The tub boat I built in 2001 at the Peabody Essex Museum was outside swelling up. Also see our fifty-foot lengths of timber bamboo on the dock.

I have to carefully fit the staves around the bottom, making a custom stave or two to close the oval, then begin assembling them.

A pair of bamboo nails holds the side staves together.

I used a ratchet strap to hold the sides together as well as a pair of braces. My teacher did neither; instead he would quickly braid a temporary bamboo hoop to hold the assembly together.

The first hoop slipped over the strap and I pounded it tight to the hull. The hull is tapered and the hoops have to be braided exactly the right size so they fetch up in the right location.

The sizing takes place when the initial foundation hoop is first made. Once the bamboo is braided it locks together and the hoop's size cannot be adjusted.

The bamboo is first split into four strips, then again to make eight. Each hoop is composed of four strips.

A photo of my teacher braiding a hoop. He's using a homemade fid to open the braid.

The steps, from left to right, showing the braid.

Hoop #2 on the boat. The hardwood punch and mallet are visible. 

People always ask if the bottom is set in any kind of groove or rabbet. Japanese barrel makers do this but my teacher believed it was better for the tub boat's bottom to simply be a press fit. He thought the bottom could be then be pounded deeper inside the hull as the bottom edges of the staves wore off in use.

The finished tub boat. My thanks to the wonderful staff at Lowell's Boat Shop for making my wife and I feel welcome and I certainly hope I can return and build another boat there in the future.

3 comments:

  1. Interesting post as usual.

    You once wrote that it would bring shame over the boat builder if the boat leaked when it was put in the water for the first time. I wonder if that also applies to such a tub boat?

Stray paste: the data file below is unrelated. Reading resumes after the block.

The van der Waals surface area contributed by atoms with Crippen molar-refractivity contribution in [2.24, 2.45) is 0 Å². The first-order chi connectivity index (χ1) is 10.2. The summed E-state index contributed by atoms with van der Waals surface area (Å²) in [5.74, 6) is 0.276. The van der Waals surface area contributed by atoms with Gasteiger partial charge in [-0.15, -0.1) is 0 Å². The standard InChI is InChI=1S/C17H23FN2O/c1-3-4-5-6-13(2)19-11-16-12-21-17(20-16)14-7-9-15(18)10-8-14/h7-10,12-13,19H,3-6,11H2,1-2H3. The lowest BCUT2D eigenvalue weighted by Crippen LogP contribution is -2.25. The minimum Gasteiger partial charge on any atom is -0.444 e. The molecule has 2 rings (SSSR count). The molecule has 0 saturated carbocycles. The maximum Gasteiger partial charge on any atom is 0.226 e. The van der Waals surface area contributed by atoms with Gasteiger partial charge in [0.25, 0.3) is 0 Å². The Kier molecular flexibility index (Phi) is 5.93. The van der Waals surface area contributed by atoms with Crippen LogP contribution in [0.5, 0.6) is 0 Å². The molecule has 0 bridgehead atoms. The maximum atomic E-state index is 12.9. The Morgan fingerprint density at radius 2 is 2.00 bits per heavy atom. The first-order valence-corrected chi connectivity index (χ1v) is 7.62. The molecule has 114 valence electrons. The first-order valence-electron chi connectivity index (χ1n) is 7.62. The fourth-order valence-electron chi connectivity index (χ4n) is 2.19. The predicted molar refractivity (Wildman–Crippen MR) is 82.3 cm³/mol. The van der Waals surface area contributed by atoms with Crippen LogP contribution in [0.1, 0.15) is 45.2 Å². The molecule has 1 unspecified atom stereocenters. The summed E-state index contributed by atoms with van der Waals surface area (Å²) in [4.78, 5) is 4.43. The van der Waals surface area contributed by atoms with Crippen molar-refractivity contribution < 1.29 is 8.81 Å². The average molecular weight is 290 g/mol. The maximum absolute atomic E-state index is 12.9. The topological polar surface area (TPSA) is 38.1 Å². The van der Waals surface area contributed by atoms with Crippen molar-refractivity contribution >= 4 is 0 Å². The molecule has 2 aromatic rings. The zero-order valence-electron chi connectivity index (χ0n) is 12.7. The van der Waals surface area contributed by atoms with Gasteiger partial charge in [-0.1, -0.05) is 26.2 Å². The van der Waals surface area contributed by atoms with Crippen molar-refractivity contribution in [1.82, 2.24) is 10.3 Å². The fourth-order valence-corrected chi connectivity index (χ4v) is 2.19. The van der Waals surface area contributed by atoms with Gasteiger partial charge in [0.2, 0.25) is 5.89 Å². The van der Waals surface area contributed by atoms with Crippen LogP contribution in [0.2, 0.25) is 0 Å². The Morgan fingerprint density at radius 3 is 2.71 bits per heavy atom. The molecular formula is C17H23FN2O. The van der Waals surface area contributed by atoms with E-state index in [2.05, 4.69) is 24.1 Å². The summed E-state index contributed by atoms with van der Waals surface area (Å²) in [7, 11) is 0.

I assumed that it would, but since you posted the picture of the tub that is swelling, I thought that perhaps due to the difference in construction that it was more accepted that a tub needed to swell to become tight?

    Brgds
    Jonas

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  2. The tub boat I brought with me to Lowell's I built in 2001 at the Peabody Essex Museum, and I think I last had it in the water in about 2009, so it was seriously dried out. I was actually surprised it eventually swelled tight at Lowell's (more or less). On Sado Island these boats are used almost daily so they just stay tight all the time. Honestly, I think even my teacher would admit a new tub boat might leak a bit, because the construction just offers a lot of chances for leaking. That said check out a blog post I wrote last January about a group of Japanese coopers I met. They were building eight foot tall soy sauce barrels and I was there as they filled on as a test. In about three places a the barest amount of water was seeping out and some present seemed pretty disappointed. I'd say no shame on them.

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    Replies
    1. I remember that post, and I was just curious, because I also think that the tub construction would be much harder to get tight than a more "boat shaped" boat.

      I would say that being able to make a tub without caulking and not having it leak like a strainer is an incredible accomplishment.

      Brgds
      Jonas

      Delete